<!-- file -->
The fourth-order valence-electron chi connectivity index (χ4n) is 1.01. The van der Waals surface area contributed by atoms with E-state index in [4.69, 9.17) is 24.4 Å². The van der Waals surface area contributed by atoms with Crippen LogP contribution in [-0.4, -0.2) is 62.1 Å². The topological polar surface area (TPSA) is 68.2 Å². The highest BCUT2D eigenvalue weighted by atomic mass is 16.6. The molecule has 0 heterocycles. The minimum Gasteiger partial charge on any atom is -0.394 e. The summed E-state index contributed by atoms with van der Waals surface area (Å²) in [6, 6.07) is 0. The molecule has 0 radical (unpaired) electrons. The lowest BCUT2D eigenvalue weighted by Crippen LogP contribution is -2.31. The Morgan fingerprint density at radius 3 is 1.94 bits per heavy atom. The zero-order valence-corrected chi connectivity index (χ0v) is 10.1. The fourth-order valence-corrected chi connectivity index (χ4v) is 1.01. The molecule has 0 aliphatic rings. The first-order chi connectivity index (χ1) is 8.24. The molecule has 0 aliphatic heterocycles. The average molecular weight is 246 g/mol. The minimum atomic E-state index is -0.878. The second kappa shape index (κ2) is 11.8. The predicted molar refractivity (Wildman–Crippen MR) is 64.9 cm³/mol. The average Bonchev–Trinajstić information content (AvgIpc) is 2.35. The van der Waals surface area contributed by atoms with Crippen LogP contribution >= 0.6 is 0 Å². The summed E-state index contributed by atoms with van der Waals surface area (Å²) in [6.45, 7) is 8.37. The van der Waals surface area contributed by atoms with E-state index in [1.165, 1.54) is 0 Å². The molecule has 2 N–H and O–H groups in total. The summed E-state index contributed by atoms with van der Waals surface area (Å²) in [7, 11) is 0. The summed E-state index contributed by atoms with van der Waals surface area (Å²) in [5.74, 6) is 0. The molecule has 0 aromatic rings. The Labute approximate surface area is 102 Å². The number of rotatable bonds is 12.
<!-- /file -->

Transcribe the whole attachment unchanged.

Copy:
The fourth-order valence-electron chi connectivity index (χ4n) is 1.01. The van der Waals surface area contributed by atoms with E-state index in [4.69, 9.17) is 24.4 Å². The van der Waals surface area contributed by atoms with Crippen LogP contribution in [-0.4, -0.2) is 62.1 Å². The topological polar surface area (TPSA) is 68.2 Å². The highest BCUT2D eigenvalue weighted by atomic mass is 16.6. The molecule has 0 heterocycles. The minimum Gasteiger partial charge on any atom is -0.394 e. The summed E-state index contributed by atoms with van der Waals surface area (Å²) in [6, 6.07) is 0. The molecule has 0 radical (unpaired) electrons. The lowest BCUT2D eigenvalue weighted by Crippen LogP contribution is -2.31. The Morgan fingerprint density at radius 3 is 1.94 bits per heavy atom. The zero-order valence-corrected chi connectivity index (χ0v) is 10.1. The fourth-order valence-corrected chi connectivity index (χ4v) is 1.01. The molecule has 0 aliphatic rings. The first-order chi connectivity index (χ1) is 8.24. The molecule has 0 aliphatic heterocycles. The average molecular weight is 246 g/mol. The minimum atomic E-state index is -0.878. The second kappa shape index (κ2) is 11.8. The predicted molar refractivity (Wildman–Crippen MR) is 64.9 cm³/mol. The average Bonchev–Trinajstić information content (AvgIpc) is 2.35. The van der Waals surface area contributed by atoms with Crippen LogP contribution >= 0.6 is 0 Å². The summed E-state index contributed by atoms with van der Waals surface area (Å²) in [6.45, 7) is 8.37. The van der Waals surface area contributed by atoms with E-state index in [1.165, 1.54) is 0 Å². The molecule has 2 N–H and O–H groups in total. The summed E-state index contributed by atoms with van der Waals surface area (Å²) in [7, 11) is 0. The summed E-state index contributed by atoms with van der Waals surface area (Å²) in [5.74, 6) is 0. The molecule has 0 aromatic rings. The Labute approximate surface area is 102 Å². The number of rotatable bonds is 12.